With the metal circle in place, place a straightedge across the cirlce – this will be the level filled with cement. Cut a length of 1¼-inch pipe from the shop floor to 1 to 1½ inches above the straightedge-cut threads on both ends. (This is where the valve will go and hose from the inlet pipe.)
Place a coupling on a length of 3-inch PVC pipe and cut to a length from the shop floor to the straightedge. (This will be the drain outlet.) After placing the pipes in the plywood holes (PVC coupling goes up), stuff the insides with paper to keep cement out. Make two lift handles from ⅜-inch rod bent into a V-shape with ears. Fill the metal strip ring with high-quality concrete; make sure the pipes are straight and insert the lift V's. Make an arrow mark in the soft concrete and a cattle chalk mark on the rim to note the best alignment of reassembly at the pond. After it is hard, set the cement disk on edge and grind off the roughness where the tire sidewall meets the bead ring. During assembly, the weight of the cement pushes down on the sidewall squeezing the bead ring and making it difficult to drop in.
Installation below the pond starts with digging a hole around the pipe and drain tile. Install a coil of 1¼-inch hose and a section of 4-inch drain tile about 2 feet longer than up to the surface. Insert a 30-inch or 36-inch well tile up the final level of the tank area. (This exact level is not important – too short is better than too long for final assembly.) The dry-well serves as an area to connect the supply pipe and drain to the tank, and it also serves as a heat source below the tank in winter.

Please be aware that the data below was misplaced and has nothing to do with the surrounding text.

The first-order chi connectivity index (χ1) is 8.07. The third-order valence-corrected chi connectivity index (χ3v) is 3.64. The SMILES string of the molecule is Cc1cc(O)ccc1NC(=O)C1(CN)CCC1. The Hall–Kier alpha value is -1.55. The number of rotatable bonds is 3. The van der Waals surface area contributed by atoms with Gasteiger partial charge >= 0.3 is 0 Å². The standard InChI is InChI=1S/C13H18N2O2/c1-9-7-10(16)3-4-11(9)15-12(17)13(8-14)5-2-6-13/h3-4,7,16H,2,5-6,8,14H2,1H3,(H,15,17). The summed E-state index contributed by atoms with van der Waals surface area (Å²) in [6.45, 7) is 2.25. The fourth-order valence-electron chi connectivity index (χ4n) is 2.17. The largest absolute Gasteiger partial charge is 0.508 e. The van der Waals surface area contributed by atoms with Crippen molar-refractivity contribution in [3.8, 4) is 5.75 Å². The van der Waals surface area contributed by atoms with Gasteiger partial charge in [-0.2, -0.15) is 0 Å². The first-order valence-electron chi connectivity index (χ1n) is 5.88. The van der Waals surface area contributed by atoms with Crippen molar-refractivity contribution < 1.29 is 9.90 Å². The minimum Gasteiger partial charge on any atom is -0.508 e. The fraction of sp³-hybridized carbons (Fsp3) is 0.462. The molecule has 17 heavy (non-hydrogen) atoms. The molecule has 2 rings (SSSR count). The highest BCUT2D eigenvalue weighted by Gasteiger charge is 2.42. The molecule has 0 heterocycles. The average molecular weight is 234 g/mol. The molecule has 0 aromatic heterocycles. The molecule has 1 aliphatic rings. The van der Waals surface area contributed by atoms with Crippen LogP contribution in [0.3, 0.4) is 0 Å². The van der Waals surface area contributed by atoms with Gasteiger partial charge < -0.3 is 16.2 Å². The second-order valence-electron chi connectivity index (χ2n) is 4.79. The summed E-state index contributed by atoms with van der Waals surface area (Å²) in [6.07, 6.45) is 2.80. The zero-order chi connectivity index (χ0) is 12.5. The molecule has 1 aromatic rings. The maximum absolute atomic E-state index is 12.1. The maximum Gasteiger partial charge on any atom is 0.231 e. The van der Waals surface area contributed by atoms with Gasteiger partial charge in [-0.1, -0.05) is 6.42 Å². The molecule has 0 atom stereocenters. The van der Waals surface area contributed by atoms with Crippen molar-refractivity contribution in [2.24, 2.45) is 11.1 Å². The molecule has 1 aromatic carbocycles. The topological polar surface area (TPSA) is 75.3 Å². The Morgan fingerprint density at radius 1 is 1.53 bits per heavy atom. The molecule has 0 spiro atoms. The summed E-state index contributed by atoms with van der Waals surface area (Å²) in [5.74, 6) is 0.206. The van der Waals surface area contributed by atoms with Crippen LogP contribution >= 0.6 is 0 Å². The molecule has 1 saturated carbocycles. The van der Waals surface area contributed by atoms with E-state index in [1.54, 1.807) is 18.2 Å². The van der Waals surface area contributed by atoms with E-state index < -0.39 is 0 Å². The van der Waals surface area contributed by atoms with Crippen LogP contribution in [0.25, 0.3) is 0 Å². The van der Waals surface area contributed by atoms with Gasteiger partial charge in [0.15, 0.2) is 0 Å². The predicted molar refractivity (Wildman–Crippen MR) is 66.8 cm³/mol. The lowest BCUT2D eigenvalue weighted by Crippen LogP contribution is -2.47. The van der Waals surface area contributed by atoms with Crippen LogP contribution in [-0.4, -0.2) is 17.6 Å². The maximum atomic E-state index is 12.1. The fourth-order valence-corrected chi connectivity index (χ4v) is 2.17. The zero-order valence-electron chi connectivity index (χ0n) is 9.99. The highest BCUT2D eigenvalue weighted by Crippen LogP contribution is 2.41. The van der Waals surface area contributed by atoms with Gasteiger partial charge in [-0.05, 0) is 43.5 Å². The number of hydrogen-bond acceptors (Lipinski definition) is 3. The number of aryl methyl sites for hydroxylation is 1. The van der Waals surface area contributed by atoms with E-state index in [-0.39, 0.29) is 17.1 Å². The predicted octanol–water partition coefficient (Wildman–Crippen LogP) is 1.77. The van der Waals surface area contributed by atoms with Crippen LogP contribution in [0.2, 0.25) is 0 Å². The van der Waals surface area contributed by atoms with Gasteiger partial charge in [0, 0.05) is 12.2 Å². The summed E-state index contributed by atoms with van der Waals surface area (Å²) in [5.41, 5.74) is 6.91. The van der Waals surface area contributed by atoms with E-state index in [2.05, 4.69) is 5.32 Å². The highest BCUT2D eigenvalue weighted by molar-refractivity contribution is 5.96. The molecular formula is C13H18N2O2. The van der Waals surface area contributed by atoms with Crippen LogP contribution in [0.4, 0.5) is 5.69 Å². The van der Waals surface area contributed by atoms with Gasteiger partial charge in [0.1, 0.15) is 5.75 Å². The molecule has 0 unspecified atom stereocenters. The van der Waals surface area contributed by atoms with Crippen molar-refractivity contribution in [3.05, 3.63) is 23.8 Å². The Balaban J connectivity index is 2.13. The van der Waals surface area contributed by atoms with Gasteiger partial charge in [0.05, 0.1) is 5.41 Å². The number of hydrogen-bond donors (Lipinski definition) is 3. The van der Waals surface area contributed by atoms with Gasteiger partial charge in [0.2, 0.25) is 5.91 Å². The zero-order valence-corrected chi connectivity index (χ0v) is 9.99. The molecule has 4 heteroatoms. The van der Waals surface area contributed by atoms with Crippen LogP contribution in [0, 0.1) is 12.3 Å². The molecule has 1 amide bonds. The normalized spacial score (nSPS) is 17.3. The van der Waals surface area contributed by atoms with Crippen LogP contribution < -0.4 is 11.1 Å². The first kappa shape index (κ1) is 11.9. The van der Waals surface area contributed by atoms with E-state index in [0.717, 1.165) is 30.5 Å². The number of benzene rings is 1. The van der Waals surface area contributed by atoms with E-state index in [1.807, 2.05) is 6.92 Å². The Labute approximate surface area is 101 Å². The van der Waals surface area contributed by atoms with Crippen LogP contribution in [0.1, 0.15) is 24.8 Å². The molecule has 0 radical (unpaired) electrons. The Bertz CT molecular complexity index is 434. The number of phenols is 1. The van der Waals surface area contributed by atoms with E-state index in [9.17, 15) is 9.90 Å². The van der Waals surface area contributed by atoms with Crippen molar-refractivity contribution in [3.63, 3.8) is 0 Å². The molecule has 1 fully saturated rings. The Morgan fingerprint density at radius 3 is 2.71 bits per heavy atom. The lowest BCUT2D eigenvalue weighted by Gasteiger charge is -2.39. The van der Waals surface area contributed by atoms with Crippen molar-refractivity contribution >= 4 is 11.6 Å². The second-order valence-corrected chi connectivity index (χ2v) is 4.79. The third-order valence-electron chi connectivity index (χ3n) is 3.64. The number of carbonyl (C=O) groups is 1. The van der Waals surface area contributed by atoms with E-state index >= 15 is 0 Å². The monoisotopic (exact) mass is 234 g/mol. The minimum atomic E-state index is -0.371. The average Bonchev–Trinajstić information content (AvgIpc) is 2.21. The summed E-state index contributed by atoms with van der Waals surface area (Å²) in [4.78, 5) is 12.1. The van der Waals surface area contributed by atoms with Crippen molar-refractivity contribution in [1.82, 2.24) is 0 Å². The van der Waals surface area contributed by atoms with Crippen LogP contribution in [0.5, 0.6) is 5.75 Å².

Level an area around the well tile at least 16 feet in diameter. Add 3 inches of a packable aggregate (e.g., crushed limestone, fine-crushed concrete, etc.) and pack. Wet if possible when packing.
Center the tire over the well tile. Suspend the cement disk about 1 foot above the tire bead with the arrow and the caulk mark aligned. Lying in the tire, attach the inlet hose to the pipe and fasten the drain tile to the PVC outlet. The easiest way to fasten it is to split the tile end and squeeze with a giant hose clamp. Apply a generous amount of silicone caulk to the tire bead and the bead notch in the cement and the area where the cement disk covers the sidewall.
When lifting the cement disk, it is sometimes better to use a come-along. That way, it can be lowered slowly and kept level to get it to drop in the bead ring. After it drops in, add more caulk where the cement meets the sidewall.
Final assembly is installing the water valve and cutting a piece of 3-inch PVC to fit in the coupling buried in the cement that lets the water overflow at the level the calves can drink and to set the float just at that level, too.
After final installation, we fill the tank to the overflow level, then turn it off at the pond. A day later, we check for leakage. Normally we then drain the tank, wait a day for it to dry, then recaulk around the edge.
Never freezes and cleanup is easy
The part that really makes the waterer a “never-freeze” is the attachment to the valve. On the side of the valve is a hole tapped for ¼-inch pipe. We attach an elbow and a brass airline breakaway connecter, then point it up and toward the float. This provides a continuous stream of fresh warm water directed toward the surface. That is enough to always keep a drink hole open even in temps below 0°F.
In the summer when junk closes the inlet holes in the pipe, simply block up the float to close the water valve, snap on an air hose on with a tank of compressed air, and blow the line clean. Be sure to always use a brass connector; a steel connector rusts and will not hook up.